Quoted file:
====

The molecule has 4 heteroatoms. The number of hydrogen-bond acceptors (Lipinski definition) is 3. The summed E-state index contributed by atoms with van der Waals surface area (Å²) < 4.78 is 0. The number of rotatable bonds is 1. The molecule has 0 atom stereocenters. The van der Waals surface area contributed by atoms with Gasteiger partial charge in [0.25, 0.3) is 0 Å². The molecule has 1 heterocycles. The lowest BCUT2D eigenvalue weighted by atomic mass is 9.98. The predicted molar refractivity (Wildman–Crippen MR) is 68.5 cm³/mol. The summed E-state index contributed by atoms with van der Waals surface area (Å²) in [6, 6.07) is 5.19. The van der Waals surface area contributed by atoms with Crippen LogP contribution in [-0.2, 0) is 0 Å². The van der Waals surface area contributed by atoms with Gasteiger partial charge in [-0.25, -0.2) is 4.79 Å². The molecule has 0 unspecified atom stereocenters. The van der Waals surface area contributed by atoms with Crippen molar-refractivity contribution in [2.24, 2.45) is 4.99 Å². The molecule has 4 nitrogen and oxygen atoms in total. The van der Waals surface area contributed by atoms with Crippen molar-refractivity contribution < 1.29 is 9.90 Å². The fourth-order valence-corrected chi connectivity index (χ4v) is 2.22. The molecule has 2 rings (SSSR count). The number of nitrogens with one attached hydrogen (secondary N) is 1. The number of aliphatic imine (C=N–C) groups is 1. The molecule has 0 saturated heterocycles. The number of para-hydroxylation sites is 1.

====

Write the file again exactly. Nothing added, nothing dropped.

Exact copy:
The molecule has 4 heteroatoms. The number of hydrogen-bond acceptors (Lipinski definition) is 3. The summed E-state index contributed by atoms with van der Waals surface area (Å²) < 4.78 is 0. The number of rotatable bonds is 1. The molecule has 0 atom stereocenters. The van der Waals surface area contributed by atoms with Gasteiger partial charge in [0.25, 0.3) is 0 Å². The molecule has 1 heterocycles. The lowest BCUT2D eigenvalue weighted by atomic mass is 9.98. The predicted molar refractivity (Wildman–Crippen MR) is 68.5 cm³/mol. The summed E-state index contributed by atoms with van der Waals surface area (Å²) in [6, 6.07) is 5.19. The van der Waals surface area contributed by atoms with Crippen LogP contribution in [-0.2, 0) is 0 Å². The van der Waals surface area contributed by atoms with Gasteiger partial charge in [-0.25, -0.2) is 4.79 Å². The molecule has 0 unspecified atom stereocenters. The van der Waals surface area contributed by atoms with Crippen molar-refractivity contribution in [2.24, 2.45) is 4.99 Å². The molecule has 4 nitrogen and oxygen atoms in total. The van der Waals surface area contributed by atoms with Crippen molar-refractivity contribution < 1.29 is 9.90 Å². The fourth-order valence-corrected chi connectivity index (χ4v) is 2.22. The molecule has 2 rings (SSSR count). The number of nitrogens with one attached hydrogen (secondary N) is 1. The number of aliphatic imine (C=N–C) groups is 1. The molecule has 0 saturated heterocycles. The number of para-hydroxylation sites is 1.